You can check your Alexa ranking by visiting Alexa and typing in your url. You will notice you are given a global rating (the first number) followed by a country specific rating (the country the website resides in.) In the case of this website, as of the day I checked, my Alexa ranking was 84,947 and in Canada it was 5,936
For most blogs, it’s generally considered than anything below 500,000 is good and anything below 100,000 is GREAT! Of course not everyone can have a low ranking because it’s all relative to all the other websites and blogs. So every time someone gets below 100,000, someone else had to go above it.
Note that if you are on Blogger and don’t have your own domain, because of the way they change the end of the url depending on the country you are in, you have more than on Alexa ranking. For example If I visit myblog.blogspot.com here in Canada, it shows myblog.blogspot.ca If someone in Australia visits it, it would look like myblog.blogspot.com.au. Each ending has a different Alexa ranking.
Should I Care About My Alexa?
That depends. For bloggers who work with companies on reviews and giveaways or sponsored posts and advertising, SOME of the companies and PR care about your Alexa. However many do not. Most people are realizing that while it can give you a basic idea of a site’s traffic rating, it’s not a truly accurate representation as it only measures those who HAVE a toolbar installed.
I would take note of it every once in a while and if it’s high, work on promoting your blog to bring in new readers but I wouldn’t worry about it too much. If you install the toolbar on all your computers, you can help yours and any other blogger’s site you visit without any extra work on your part. Don’t obsess on the number though. If a company asks for a specific Alexa and you don’t meet that minimum, contact them back anyways and stress your other stats and what you can do for the company. If they choose to stick by their rules, don’t worry about it. More and more companies are figuring out that Alexa isn’t everything.
To find out more on Alexa, see this past mini challenge from Rachel Cotterill.
What the Klout?
I’ll cover just the basics here.
What IS Klout?
Klout was designed as a way to measure influence of a specific person, as opposed to a specific website. It looks at the number of followers you have on some of your social media platforms as well as the interaction you get (retweets, likes, shares etc.) The result is a score from 0-100 that is supposed to show how influential you are.
The average of all Klout profiles is 20 while most bloggers seem to be between 30-60. It is much harder to move from a 50 to a 60 than it is to move from a 20 to a 30. (It’s not just increments of 10, your score can be 42 or 23 or 55 for example.) Your Klout score is actually a number with 2 decimal points (like 42.80) and that number changes daily. Klout takes that number and gives you a rounded number with no decimal points for your score.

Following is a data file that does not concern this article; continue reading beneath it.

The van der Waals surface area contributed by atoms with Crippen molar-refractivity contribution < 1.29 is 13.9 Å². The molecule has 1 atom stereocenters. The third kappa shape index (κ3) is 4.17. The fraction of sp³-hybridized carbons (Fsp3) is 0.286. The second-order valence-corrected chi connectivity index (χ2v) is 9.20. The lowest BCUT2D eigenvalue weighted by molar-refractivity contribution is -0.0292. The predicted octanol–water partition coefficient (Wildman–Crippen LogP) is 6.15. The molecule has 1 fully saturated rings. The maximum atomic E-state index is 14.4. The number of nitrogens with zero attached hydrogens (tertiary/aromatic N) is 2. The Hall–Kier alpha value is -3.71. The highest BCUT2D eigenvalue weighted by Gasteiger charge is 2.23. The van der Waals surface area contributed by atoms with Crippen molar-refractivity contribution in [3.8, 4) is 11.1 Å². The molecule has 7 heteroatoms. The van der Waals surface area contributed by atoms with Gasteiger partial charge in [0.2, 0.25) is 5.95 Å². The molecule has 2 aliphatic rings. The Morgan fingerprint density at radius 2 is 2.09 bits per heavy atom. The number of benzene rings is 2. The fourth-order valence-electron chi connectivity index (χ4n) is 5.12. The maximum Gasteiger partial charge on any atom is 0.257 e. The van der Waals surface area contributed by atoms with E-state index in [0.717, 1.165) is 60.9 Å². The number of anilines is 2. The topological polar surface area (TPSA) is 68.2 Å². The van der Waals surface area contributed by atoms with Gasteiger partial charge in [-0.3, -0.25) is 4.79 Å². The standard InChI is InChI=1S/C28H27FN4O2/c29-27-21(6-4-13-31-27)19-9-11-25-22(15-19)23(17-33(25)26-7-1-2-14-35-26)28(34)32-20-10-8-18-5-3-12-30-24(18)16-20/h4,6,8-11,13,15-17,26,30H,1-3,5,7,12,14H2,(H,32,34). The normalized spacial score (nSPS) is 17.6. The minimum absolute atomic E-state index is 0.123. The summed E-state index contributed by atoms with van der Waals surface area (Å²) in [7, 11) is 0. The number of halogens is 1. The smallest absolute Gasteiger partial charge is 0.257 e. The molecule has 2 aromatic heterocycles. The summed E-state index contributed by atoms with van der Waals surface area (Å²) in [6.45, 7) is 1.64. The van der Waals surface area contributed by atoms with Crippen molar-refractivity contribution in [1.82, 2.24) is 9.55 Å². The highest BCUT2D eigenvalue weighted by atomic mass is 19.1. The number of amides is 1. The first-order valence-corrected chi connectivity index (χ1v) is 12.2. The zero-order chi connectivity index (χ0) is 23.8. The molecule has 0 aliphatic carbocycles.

What is My Klout Score?
Unlike with Alexa and PageRank, to find our Klout Score you will need to signup or login to Klout. You can signup/login with Facebook or Twitter so you must have one of those accounts to have a Klout score. It is possible to see your Klout score without signing up. You would have to download a plugin for your browser that allows you to see Klout scores when you visit Twitter. Then you could look at your own tweets to see the score. But if you want to see more than just the number, you will have to sign in to Klout.
Is My Klout Score Important?
It depends on who you ask but no, not really. A few companies have asked for my Klout score but not many. If your score is below 40, you may want to work on increasing engagement on Twitter and Facebook at least but don’t obsessively check your score or spend all of your time trying to increase it. If you don’t work with companies, then it matters even less.
The MAIN perk of your Klout score is called just that, Perks. Whether you have a blog or not, if you have a good Klout score, you can be eligible for perks. Klout will send you an email when one is available to you (unless you have notifications for them turned off.) It might say for example that Canadians with a score over 30 can get a free bottle of shampoo. Or US users with a score over 50 can get some other new product. If you are interested, they send you the product in the hopes that you will try it out and talk about what you think on Facebook and Twitter. You don’t HAVE to but that’s the hope. I enjoy my Klout Perks.